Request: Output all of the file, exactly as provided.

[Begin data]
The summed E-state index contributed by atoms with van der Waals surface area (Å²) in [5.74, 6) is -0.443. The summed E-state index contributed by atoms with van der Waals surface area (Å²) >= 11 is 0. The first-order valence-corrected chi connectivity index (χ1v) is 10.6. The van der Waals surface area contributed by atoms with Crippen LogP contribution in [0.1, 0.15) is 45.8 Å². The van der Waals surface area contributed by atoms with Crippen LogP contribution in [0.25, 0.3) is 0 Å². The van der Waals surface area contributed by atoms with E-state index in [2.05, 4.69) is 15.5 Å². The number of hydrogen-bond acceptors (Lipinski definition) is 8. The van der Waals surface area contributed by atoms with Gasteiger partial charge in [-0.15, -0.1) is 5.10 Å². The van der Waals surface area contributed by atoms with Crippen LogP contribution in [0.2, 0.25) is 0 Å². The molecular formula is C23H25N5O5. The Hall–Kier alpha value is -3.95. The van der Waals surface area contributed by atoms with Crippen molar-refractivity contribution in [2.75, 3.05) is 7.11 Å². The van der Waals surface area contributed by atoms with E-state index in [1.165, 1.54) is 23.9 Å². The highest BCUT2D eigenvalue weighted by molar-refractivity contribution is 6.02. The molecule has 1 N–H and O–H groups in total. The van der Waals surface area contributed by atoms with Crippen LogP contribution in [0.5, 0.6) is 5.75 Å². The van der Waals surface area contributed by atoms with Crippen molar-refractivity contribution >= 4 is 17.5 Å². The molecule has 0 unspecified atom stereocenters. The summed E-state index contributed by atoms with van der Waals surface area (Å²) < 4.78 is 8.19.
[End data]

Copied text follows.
The summed E-state index contributed by atoms with van der Waals surface area (Å²) in [5.74, 6) is -0.443. The summed E-state index contributed by atoms with van der Waals surface area (Å²) >= 11 is 0. The first-order valence-corrected chi connectivity index (χ1v) is 10.6. The van der Waals surface area contributed by atoms with Crippen LogP contribution in [0.1, 0.15) is 45.8 Å². The van der Waals surface area contributed by atoms with Crippen LogP contribution in [0.25, 0.3) is 0 Å². The van der Waals surface area contributed by atoms with E-state index in [2.05, 4.69) is 15.5 Å². The number of hydrogen-bond acceptors (Lipinski definition) is 8. The van der Waals surface area contributed by atoms with Gasteiger partial charge in [-0.15, -0.1) is 5.10 Å². The van der Waals surface area contributed by atoms with Crippen LogP contribution in [0.2, 0.25) is 0 Å². The molecular formula is C23H25N5O5. The Hall–Kier alpha value is -3.95. The van der Waals surface area contributed by atoms with Crippen molar-refractivity contribution in [2.75, 3.05) is 7.11 Å². The van der Waals surface area contributed by atoms with E-state index in [1.165, 1.54) is 23.9 Å². The highest BCUT2D eigenvalue weighted by molar-refractivity contribution is 6.02. The molecule has 1 N–H and O–H groups in total. The van der Waals surface area contributed by atoms with Crippen LogP contribution in [0.5, 0.6) is 5.75 Å². The van der Waals surface area contributed by atoms with Crippen molar-refractivity contribution >= 4 is 17.5 Å². The molecule has 0 unspecified atom stereocenters. The summed E-state index contributed by atoms with van der Waals surface area (Å²) < 4.78 is 8.19.